Indeed, as more Jewish immigrants moved in, tension built between the communities, with riots and a strike of Palestinian workers prompting the construction of a new port in the north of Tel Aviv. During the 1948 war, the city’s Arab-majority population of about 65,000 fled, and Jewish immigrants moved into the almost abandoned city.

The Israelis saw an opportunity in the oranges. The new state of Israel re-branded Jaffa oranges as the product of romantic kibbutz life. Workers like Chaim’s father on Moshav Ein Vered found a difficult but fruitful living.

But with less than 5,000 farmers in all of the state of Israel today, the orange that once sat on the plates of royals has a grim future. Some farms in Ein Vered were developed into real estate, to meet the demand of the many people in Israel that want to live on this moshav. “There are about 1,500 people [here], but only 20 or 30 farmers.  No one wants to be a farmer today, there is no money in it,” says Chaim Tzehori.

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Chaim Tzehori stands in his orange orchards. Photograph by Christine Blau, National Geographic

Tzehori’s four children pursued other career paths rather than go into their father’s boutique orange business. His wholesale Jaffa oranges earn only 1 shekel per kilo (about $0.13 per lb) or 5-6 shekels ($0.65 per lb) when sold directly to consumers. “That’s why this life isn’t really worth it,” says Tzehori’s son-in-law Tal Lampert, who works in the insurance business but occasionally helps pick the crop.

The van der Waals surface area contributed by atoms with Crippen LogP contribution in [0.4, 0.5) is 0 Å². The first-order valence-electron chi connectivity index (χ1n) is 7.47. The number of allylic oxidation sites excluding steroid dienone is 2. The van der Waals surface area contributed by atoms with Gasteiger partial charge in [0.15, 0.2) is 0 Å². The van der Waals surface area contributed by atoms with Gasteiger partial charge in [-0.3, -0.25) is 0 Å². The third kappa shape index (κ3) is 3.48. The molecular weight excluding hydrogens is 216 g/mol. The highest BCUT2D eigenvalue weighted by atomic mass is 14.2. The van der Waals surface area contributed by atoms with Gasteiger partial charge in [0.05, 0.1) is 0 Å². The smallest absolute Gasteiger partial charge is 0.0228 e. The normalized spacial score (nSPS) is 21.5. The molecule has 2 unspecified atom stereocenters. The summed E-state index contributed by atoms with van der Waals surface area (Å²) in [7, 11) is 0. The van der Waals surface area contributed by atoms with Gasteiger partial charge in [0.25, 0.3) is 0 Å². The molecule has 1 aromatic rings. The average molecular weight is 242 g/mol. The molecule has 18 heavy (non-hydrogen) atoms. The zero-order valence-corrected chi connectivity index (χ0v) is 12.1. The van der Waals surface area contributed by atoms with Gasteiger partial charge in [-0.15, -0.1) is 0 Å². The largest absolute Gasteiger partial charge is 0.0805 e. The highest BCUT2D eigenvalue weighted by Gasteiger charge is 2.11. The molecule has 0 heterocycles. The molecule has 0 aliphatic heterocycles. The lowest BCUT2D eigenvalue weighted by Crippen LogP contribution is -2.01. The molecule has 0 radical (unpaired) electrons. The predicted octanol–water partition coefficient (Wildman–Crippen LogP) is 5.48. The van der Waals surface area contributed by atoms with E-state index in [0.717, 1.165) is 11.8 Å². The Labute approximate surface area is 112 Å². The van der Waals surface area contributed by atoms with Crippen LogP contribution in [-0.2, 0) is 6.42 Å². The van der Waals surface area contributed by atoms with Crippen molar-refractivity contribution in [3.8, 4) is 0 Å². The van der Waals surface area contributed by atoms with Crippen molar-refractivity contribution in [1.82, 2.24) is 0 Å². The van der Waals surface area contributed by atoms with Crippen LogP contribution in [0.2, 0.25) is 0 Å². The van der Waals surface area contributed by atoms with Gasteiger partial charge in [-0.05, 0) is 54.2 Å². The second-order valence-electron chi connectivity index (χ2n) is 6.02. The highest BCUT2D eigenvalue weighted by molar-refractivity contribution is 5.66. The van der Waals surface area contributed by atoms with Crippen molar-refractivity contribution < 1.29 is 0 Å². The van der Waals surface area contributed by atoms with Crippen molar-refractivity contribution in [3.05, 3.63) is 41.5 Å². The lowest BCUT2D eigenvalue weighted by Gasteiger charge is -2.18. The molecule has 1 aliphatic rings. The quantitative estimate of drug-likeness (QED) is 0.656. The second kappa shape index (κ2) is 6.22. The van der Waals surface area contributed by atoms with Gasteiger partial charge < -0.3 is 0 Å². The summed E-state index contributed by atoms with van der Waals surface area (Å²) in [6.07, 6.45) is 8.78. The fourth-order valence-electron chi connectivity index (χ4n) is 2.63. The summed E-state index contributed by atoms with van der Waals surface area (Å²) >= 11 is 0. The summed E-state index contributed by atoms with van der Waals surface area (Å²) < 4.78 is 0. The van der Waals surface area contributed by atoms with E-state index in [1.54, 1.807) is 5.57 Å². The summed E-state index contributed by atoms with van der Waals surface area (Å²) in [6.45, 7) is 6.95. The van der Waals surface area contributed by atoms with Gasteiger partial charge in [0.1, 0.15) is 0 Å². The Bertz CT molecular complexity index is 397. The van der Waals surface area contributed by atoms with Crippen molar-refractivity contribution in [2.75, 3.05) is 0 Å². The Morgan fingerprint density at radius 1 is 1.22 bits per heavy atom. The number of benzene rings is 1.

Tzehori operates a fruit stand at the Tel Aviv farmers’ market and a few other locations. He speaks softly of the satisfaction of seeing customers’ reactions to the taste of a real Shamouti, and how they come back again and again, “The Sharon is the best place in the world for oranges, I think. I can’t eat them from other places, I’ll know immediately,” he says, standing in the the middle of his two acres of approximately 400 trees.

Many people have urged him to give up on the Shamouti, saying modern tastes have changed.  But Tzehori won’t hear of it.

“To cut the orchard down would be to cut out my heart. I can’t explain it. But people think I’m crazy,” he says.

Christine Blau is a researcher for National Geographic Traveler magazine. Find her on Twitter  and Instagram